Did you know that Julie Taymor‘s Spider-Man: Turn Off the Dark, the ill-fated, expensive 2010 Broadway musical featuring music by Bono and The Edge, wasn’t the first time Spider-Man was given the musical treatment?
Weird, ill-advised, somewhat terrible Marvel-sanctioned Spider-Man music goes at least as far back as the mid 1970s. Most notably, Marvel, with the approval and participation of Stan Lee, released the rock opera Spider-Man: Rock Reflections of a Superheroin 1976. It is whiny, bizarre and absolutely worth your time.
In 1972, Marvel releases a now-forgotten audio audio record called The Amazing Spider-Man: A Rockomic, which was largely an audio adaptation of a Spider-Man story with a few songs added. The songs are a wimpy, folky strain of 1970s pop, and not the fun, funky/disco stuff you might expect. Total bust. So when Marvel was introduced to an outfit called Lifesong Records about the possibility of making a proper Spider-Man rock album the company hastily said yes. This was a time when Marvel was licensing anything for as cheaply as possible, and weird side-projects like this could be made in two weeks. The woman who brought Marvel to Lifesong Records was none other than Marvel executive Ann Robinson, the author of a long-lost Spider-Man workout manual. Her idea was to launch a whole series of rock records based on Marvel characters.
This new Spider-Man record, Rock Reflections of a Superhero, hired a little-known prog rock band called Crack the Sky to write an emotional musical concept record of a day in the life of Peter Parker: the highs and the lows. The record, which was advertised in Marvel comics, and only cost $6.99 (plus shipping and handling), featured several tracks of Stan Lee’s poetic narration and sported original artwork by John Romita. The theatrical music’s vocals were provided by Marty Nelson from The Manhattan Transfer. However, the back cover claimed that Spider-Man himself was singing, with the Fantastic Four providing backup, Captain America playing percussion, Power Man on bass, Black Panther on guitar, Conan and the Barbarians on strings, Silver Surfer on keyboards, Hulk smashing the drums, and Thor and The Falcon relegated to trumpet and handclapping respectively.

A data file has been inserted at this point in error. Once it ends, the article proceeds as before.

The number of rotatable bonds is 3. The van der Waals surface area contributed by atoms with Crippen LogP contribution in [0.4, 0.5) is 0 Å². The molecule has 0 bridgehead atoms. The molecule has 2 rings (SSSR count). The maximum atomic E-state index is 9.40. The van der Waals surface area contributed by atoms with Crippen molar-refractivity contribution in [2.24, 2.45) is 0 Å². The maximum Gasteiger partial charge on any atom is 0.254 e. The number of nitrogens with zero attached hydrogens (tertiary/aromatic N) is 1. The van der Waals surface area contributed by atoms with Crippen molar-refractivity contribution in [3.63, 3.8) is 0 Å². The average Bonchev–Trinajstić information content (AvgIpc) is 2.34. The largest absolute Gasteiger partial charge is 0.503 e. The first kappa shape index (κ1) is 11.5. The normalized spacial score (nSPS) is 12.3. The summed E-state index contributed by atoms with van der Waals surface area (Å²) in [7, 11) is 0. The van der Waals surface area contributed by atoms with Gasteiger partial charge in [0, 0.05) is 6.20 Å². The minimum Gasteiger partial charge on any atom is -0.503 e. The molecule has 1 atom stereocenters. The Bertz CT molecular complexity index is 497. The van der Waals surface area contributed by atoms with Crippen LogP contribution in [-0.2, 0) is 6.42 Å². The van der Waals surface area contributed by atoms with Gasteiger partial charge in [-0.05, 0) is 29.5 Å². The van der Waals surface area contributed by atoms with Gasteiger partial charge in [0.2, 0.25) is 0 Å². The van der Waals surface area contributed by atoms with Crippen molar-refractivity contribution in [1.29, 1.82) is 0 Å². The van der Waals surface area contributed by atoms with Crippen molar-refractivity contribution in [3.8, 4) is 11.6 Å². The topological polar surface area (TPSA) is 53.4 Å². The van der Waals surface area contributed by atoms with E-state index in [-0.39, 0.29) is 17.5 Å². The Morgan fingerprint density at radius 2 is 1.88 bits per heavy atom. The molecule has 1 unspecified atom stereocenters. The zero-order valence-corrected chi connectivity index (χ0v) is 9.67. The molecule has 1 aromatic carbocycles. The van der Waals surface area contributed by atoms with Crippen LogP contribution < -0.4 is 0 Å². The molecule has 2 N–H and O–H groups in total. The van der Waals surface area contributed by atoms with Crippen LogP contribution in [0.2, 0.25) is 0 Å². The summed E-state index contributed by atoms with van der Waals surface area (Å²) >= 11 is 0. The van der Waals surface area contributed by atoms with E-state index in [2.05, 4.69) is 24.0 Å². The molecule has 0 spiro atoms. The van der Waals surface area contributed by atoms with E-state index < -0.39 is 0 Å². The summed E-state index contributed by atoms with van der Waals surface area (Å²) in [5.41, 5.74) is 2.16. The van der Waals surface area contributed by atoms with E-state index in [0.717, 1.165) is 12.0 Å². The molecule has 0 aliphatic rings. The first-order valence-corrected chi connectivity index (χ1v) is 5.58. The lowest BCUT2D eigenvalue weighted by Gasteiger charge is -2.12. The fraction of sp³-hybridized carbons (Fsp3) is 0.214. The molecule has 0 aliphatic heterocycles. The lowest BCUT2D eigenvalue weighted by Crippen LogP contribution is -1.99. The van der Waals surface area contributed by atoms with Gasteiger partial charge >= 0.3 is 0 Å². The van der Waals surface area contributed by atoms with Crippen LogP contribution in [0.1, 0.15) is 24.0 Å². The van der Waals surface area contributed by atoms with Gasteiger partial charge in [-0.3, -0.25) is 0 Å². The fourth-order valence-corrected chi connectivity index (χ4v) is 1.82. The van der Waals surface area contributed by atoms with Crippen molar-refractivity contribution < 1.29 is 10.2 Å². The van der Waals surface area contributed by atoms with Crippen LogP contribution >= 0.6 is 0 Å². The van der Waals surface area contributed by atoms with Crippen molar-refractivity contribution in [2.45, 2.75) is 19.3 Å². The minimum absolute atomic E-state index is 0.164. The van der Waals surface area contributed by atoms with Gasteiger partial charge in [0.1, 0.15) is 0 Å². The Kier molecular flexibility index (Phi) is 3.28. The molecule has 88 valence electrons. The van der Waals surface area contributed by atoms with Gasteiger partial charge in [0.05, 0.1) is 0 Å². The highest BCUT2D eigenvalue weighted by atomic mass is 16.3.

The opening track, “High Wire,” with its bluesy guitar and jumpy lyrics, illustrates the highs of being a Spider-Man, while the lows are made painfully obvious in tracks like “No One’s Got a Crush on Peter” and the melodramatic “A Soldier Starts to Bleed.” The highlight is the villain’s song “Dr. Octopus,” although my favorite of the songs is “Count on Me,” a track that would have been rejected by Peter, Paul and Mary for being too sappy. Nothing will get your ’70s chintz gland activated more powerfully.
Rock Reflections doesn’t so much tell a story as it does histrionically contemplate what it would feel like to be Spider-Man. It’s an opera. It’s moody, introspective and, through stretches, a total downer. This enterprise wouldn’t be a bad idea if the record weren’t also pretty annoying. The musicians seemed to have trouble marrying their bombastic prog rock with the light adventure of Spider-Man. Some kids loved this record at the time, but today it might best be enjoyed with a glass of high quality vodka. Well, maybe a bottle.
You can enjoy the entire record on Spotify. Give it a listen and tell us what you think.
Images: Marvel Comics, Lifesong Records